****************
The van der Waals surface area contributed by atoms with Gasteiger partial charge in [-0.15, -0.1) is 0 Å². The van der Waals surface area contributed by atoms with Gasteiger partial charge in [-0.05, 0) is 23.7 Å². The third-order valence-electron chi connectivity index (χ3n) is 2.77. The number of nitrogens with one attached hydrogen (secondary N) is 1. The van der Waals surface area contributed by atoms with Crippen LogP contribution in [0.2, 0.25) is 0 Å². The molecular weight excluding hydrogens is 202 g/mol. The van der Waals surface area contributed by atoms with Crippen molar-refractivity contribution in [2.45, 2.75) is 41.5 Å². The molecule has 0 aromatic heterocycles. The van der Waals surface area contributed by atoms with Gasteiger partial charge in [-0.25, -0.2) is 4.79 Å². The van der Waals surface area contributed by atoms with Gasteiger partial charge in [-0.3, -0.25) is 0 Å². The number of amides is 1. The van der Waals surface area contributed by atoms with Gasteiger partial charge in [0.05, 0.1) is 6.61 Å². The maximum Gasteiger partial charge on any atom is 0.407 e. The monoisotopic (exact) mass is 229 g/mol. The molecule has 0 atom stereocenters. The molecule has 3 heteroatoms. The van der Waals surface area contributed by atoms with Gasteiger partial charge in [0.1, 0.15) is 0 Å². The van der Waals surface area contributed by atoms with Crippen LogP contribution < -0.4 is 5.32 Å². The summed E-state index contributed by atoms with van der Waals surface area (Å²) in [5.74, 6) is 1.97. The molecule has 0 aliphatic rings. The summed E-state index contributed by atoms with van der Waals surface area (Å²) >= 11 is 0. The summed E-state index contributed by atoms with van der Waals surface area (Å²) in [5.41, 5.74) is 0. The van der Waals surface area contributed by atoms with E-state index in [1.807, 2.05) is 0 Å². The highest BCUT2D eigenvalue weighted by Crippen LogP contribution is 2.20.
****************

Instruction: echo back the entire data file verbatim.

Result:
The van der Waals surface area contributed by atoms with Gasteiger partial charge in [-0.15, -0.1) is 0 Å². The van der Waals surface area contributed by atoms with Gasteiger partial charge in [-0.05, 0) is 23.7 Å². The third-order valence-electron chi connectivity index (χ3n) is 2.77. The number of nitrogens with one attached hydrogen (secondary N) is 1. The van der Waals surface area contributed by atoms with Crippen LogP contribution in [0.2, 0.25) is 0 Å². The molecular weight excluding hydrogens is 202 g/mol. The van der Waals surface area contributed by atoms with Crippen molar-refractivity contribution in [2.45, 2.75) is 41.5 Å². The molecule has 0 aromatic heterocycles. The van der Waals surface area contributed by atoms with Gasteiger partial charge in [-0.25, -0.2) is 4.79 Å². The van der Waals surface area contributed by atoms with Gasteiger partial charge in [-0.3, -0.25) is 0 Å². The number of amides is 1. The van der Waals surface area contributed by atoms with Gasteiger partial charge in [0.05, 0.1) is 6.61 Å². The maximum Gasteiger partial charge on any atom is 0.407 e. The monoisotopic (exact) mass is 229 g/mol. The molecule has 0 atom stereocenters. The molecule has 3 heteroatoms. The van der Waals surface area contributed by atoms with Gasteiger partial charge in [0.1, 0.15) is 0 Å². The van der Waals surface area contributed by atoms with Crippen LogP contribution < -0.4 is 5.32 Å². The summed E-state index contributed by atoms with van der Waals surface area (Å²) in [5.74, 6) is 1.97. The molecule has 0 aliphatic rings. The summed E-state index contributed by atoms with van der Waals surface area (Å²) >= 11 is 0. The summed E-state index contributed by atoms with van der Waals surface area (Å²) in [5.41, 5.74) is 0. The van der Waals surface area contributed by atoms with E-state index in [1.807, 2.05) is 0 Å². The highest BCUT2D eigenvalue weighted by Crippen LogP contribution is 2.20.